Gift

If you want to make a gift to someone before you die, and they’re a beneficiary under your Will, make it clear whether the gift is in addition to, or on account of the gift in your Will, to avoid rows later!

Substantial gifts from a father to his daughters shortly before his death were not to be treated as payments on account of their entitlement under his Will, but as separate and additional gifts, a court has decided.

A father made a Will leaving a third of his estate to each of his two daughters and the final third to his son and grandchildren. He then sold his house and moved in with one of his daughters.

Later, when he discovered he was dying of cancer, he gave his daughters gifts of tens of thousands each. When he died his executor asked the court for help in deciding whether the gifts made to each daughter should be treated as payments on account of their third share under his Will (and should therefore be deducted from their respective entitlements), or were separate gifts to them so they were still entitled to a full third of their father’s estate each.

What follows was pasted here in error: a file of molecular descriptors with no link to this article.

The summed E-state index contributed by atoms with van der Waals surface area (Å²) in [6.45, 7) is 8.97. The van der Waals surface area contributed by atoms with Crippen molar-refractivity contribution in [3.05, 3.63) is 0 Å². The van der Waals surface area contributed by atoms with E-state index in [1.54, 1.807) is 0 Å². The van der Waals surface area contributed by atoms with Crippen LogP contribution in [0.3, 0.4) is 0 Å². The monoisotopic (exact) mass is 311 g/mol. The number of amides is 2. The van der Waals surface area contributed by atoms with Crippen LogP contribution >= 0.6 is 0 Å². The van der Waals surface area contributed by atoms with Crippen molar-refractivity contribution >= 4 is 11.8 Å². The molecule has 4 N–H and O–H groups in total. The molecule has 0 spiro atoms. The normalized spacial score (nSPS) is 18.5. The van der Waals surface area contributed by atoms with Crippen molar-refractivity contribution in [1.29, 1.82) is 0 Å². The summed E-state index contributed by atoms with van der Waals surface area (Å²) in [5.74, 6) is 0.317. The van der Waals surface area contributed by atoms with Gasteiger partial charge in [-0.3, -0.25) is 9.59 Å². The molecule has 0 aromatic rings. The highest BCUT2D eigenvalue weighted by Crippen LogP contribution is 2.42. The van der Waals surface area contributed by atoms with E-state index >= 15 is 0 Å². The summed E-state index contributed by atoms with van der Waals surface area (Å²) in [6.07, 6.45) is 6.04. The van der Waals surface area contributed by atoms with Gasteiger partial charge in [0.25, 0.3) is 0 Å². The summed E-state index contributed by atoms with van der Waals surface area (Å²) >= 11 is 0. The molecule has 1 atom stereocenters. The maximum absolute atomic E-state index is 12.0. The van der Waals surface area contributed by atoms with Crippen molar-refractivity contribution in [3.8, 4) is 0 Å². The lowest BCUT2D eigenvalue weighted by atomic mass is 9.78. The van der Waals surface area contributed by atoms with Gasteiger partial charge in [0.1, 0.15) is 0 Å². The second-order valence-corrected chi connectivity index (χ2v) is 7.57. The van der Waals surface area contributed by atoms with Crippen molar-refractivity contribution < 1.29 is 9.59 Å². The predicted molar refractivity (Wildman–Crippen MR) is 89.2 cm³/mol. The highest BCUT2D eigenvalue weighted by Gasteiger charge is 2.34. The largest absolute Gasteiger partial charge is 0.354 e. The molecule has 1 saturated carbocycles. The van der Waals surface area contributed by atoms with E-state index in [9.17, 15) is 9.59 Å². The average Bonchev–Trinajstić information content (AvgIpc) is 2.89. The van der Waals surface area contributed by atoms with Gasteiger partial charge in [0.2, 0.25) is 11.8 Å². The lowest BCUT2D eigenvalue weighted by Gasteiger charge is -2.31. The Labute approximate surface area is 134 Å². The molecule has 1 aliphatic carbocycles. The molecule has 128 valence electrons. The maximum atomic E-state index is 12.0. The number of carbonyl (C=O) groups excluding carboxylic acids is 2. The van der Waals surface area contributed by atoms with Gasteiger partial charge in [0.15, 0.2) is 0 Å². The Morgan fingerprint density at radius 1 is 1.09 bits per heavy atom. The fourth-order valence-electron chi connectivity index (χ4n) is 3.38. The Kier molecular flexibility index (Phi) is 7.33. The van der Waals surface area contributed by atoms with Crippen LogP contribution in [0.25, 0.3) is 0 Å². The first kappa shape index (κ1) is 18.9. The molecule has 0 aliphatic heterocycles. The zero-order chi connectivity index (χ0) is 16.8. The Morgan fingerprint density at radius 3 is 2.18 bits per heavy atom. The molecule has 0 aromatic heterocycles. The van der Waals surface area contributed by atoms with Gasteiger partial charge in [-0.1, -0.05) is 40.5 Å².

The court decided that the payments were separate gifts, so the daughters were also entitled to a full third each of what was left in their father’s estate when he died, in addition to the gifts he made to them during his lifetime.

This case involved cash, but it’s also common for there to be a row over whether, for example, gifts of cars to one of the kids, or help with a deposit for a flat or house, made while a Will-maker was still alive, are to be treated as a payment up front of their entitlement under a Will, or a separate gift.

Parents and others making gifts to a person who is a beneficiary under their Will should therefore make it clear whether these are intended to be payments on account of the beneficiary’s entitlement under the Will, or a separate gift, particularly where the gift is made when the donor’s death is imminent, as failure to do so can result in nasty and expensive family rows.

In contentious business, a solicitor may not calculate fees or other charges as a percentage or proportion of any award or settlement.

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